Working for the government has brought Gilbert V. Levin both satisfaction and frustration.
As an inventor-entrpreneur, contractor and consultant to various federal agencies, Levin has had the satisfaction of watching one of his experiments aboard the Viking spacecraft bring back the only evidence -- albeit equivocal -- suggesting life on Mars.
But as president of a small research firm, he has found the government sometimes hostile to both innovation and small businesses. f
His firm, Biospherics, a life sciences research company, sits on the edge of a large asphalt parking lot in Rockville flanked by body shops.
About 70 percent of the company's business is with the government -- a potpourri of projects including the Viking experiment, writing and producing antismoking and antialcohol literature, doing aquatic toxicology tests, designing monitors for the Navy to use to measure oil discharges from its ships and checking industrial hygeine in government agencies including the Bureau of the Mint and the Central Intelligence Agency.
"We went in there and sniffed around to see if it was a safe place to work," said Levin, a civil engineer who once worked for both the Maryland and District public health departments.
Levin's concerns are how the governemt treats innovation in general and small businesses in particular.
"To do innovative work is very difficult," he said. "There's the NIH problem -- the not-invented-here syndrome," he continued, describing agency officials who are unwilling to entertain proposals along new lines of inquiry.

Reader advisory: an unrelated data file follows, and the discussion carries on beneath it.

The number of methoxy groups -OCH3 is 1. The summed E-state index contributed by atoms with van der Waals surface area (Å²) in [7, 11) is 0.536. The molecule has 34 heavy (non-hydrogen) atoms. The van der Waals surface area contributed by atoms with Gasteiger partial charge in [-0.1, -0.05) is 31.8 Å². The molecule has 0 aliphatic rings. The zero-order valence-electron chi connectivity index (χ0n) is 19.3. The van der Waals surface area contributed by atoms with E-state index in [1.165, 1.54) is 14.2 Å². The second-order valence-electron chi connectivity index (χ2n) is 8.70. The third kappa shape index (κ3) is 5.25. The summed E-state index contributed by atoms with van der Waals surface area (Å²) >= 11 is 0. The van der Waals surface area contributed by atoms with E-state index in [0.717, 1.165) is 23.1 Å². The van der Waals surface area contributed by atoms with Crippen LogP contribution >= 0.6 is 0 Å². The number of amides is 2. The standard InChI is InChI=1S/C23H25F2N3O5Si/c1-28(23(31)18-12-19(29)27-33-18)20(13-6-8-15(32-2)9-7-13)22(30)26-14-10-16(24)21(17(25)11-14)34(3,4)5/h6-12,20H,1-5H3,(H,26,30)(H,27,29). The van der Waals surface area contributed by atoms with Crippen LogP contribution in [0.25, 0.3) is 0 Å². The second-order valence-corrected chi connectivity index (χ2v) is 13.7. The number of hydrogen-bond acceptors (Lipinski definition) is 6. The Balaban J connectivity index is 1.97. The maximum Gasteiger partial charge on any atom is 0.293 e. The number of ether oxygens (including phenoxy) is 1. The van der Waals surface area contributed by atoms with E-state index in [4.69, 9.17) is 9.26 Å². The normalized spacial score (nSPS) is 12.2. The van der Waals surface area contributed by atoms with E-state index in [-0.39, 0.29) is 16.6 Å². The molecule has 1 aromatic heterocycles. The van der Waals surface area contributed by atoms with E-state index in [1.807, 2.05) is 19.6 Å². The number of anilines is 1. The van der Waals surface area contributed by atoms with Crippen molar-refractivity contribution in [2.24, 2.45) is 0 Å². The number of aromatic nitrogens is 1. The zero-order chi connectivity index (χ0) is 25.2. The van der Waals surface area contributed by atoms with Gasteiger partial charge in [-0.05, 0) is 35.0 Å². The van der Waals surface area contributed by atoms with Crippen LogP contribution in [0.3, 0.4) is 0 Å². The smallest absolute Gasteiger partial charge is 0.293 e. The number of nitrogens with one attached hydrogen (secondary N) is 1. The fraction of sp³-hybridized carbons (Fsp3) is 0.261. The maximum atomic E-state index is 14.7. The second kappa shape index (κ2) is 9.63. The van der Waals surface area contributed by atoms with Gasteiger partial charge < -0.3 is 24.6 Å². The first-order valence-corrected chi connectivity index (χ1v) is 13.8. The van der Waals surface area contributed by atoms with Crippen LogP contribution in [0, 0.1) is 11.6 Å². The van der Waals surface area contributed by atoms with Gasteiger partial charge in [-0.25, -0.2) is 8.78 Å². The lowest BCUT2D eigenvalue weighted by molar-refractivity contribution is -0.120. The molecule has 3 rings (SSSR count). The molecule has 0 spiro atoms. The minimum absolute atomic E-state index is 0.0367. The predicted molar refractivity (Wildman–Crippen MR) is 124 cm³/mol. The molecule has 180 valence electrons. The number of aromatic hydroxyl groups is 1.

And there is the clear predilection among some procurement officials for big business, Levin said. He is part of a group of officials of small businesses who are campaigning to get small firms a bigger share of the federal research dollar.
Small firms produced about 24 times as many major innovations as large firms and nearly four times as many as medium-sized firms per research and development dollar expended, but less than 4 percent of total federal government expenditures on R&D went to small firms, according to a paper prepared for the White House Conference on Small Business. Levin and others hope to alter what they see as an imbalance.
Attitudes are changing slowly, Levin said. A few years ago, "I went down to see the research head of a major agency, and he told me the truth -- that I was wasting my time because the era of small business was gone," Levin said. The federal officials said then that the agency intended to deal only with large aerospace firms for research, he recalled.
"Technical progress is more complex than it used to be. It takes a lot of dollars," Levin said.
Selling innovation isn't easy, he said, citing one of Biospherics' first prducts. In 1971 Biospherics developed a new waste-water treatment process that Levin says "produced astoundingly good results." I thought everybody was going to line up, but they didn't." It was 1973 before the process had a full-scale test in a municipal plant. "In 1974 Union Carbide signed a licensing agreement. Ever since, we've let them do the selling," he said.
"Federal contracting has severely constrained innovating," Levin said. "During the Nixon era, the Environmental Protection Agency came out with a mandate that no research contract should be let that couldn't be reduced to practice within three years. In effect that ended research. What it does is limit researh to hole-plugging."
Levin said "there are problems" in working on innovation for the government, but citing the Viking experiment, he added, "There are delicious rewards."